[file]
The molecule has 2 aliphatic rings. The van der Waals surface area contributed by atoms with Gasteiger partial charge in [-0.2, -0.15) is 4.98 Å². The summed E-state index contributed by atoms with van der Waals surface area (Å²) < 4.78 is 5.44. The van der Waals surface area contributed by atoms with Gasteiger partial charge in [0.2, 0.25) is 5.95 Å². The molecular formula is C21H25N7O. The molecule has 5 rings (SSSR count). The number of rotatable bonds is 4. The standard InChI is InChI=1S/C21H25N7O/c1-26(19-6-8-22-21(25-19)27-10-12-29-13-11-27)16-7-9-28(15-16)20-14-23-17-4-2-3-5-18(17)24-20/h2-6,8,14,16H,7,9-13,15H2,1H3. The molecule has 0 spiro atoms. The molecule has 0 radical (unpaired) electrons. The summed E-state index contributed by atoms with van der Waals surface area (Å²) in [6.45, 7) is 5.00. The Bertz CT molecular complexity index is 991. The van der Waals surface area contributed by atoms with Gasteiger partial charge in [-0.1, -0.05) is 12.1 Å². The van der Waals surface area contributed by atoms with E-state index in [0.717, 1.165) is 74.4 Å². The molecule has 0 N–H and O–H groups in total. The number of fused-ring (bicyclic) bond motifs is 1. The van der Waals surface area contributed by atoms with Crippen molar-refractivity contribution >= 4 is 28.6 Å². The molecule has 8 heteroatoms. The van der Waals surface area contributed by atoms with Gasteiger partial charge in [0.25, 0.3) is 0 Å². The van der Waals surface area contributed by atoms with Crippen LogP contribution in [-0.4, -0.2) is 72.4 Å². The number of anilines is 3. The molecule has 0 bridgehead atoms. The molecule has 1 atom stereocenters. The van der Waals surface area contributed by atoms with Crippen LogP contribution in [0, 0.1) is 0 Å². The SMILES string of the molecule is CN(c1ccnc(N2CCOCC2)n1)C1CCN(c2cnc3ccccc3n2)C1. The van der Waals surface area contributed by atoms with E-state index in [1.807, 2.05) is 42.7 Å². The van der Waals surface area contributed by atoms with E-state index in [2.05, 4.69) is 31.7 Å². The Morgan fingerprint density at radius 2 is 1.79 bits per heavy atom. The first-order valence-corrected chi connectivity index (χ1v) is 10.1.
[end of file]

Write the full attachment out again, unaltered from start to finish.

The molecule has 2 aliphatic rings. The van der Waals surface area contributed by atoms with Gasteiger partial charge in [-0.2, -0.15) is 4.98 Å². The summed E-state index contributed by atoms with van der Waals surface area (Å²) < 4.78 is 5.44. The van der Waals surface area contributed by atoms with Gasteiger partial charge in [0.2, 0.25) is 5.95 Å². The molecular formula is C21H25N7O. The molecule has 5 rings (SSSR count). The number of rotatable bonds is 4. The standard InChI is InChI=1S/C21H25N7O/c1-26(19-6-8-22-21(25-19)27-10-12-29-13-11-27)16-7-9-28(15-16)20-14-23-17-4-2-3-5-18(17)24-20/h2-6,8,14,16H,7,9-13,15H2,1H3. The molecule has 0 spiro atoms. The molecule has 0 radical (unpaired) electrons. The summed E-state index contributed by atoms with van der Waals surface area (Å²) in [6.45, 7) is 5.00. The Bertz CT molecular complexity index is 991. The van der Waals surface area contributed by atoms with Gasteiger partial charge in [-0.1, -0.05) is 12.1 Å². The van der Waals surface area contributed by atoms with E-state index in [0.717, 1.165) is 74.4 Å². The molecule has 0 N–H and O–H groups in total. The number of fused-ring (bicyclic) bond motifs is 1. The van der Waals surface area contributed by atoms with Crippen molar-refractivity contribution >= 4 is 28.6 Å². The molecule has 8 heteroatoms. The van der Waals surface area contributed by atoms with Gasteiger partial charge in [0.25, 0.3) is 0 Å². The van der Waals surface area contributed by atoms with Crippen LogP contribution in [-0.4, -0.2) is 72.4 Å². The number of anilines is 3. The molecule has 0 bridgehead atoms. The molecule has 1 atom stereocenters. The van der Waals surface area contributed by atoms with Crippen LogP contribution in [0, 0.1) is 0 Å². The SMILES string of the molecule is CN(c1ccnc(N2CCOCC2)n1)C1CCN(c2cnc3ccccc3n2)C1. The van der Waals surface area contributed by atoms with E-state index in [1.807, 2.05) is 42.7 Å². The van der Waals surface area contributed by atoms with E-state index in [2.05, 4.69) is 31.7 Å². The Morgan fingerprint density at radius 2 is 1.79 bits per heavy atom. The first-order valence-corrected chi connectivity index (χ1v) is 10.1.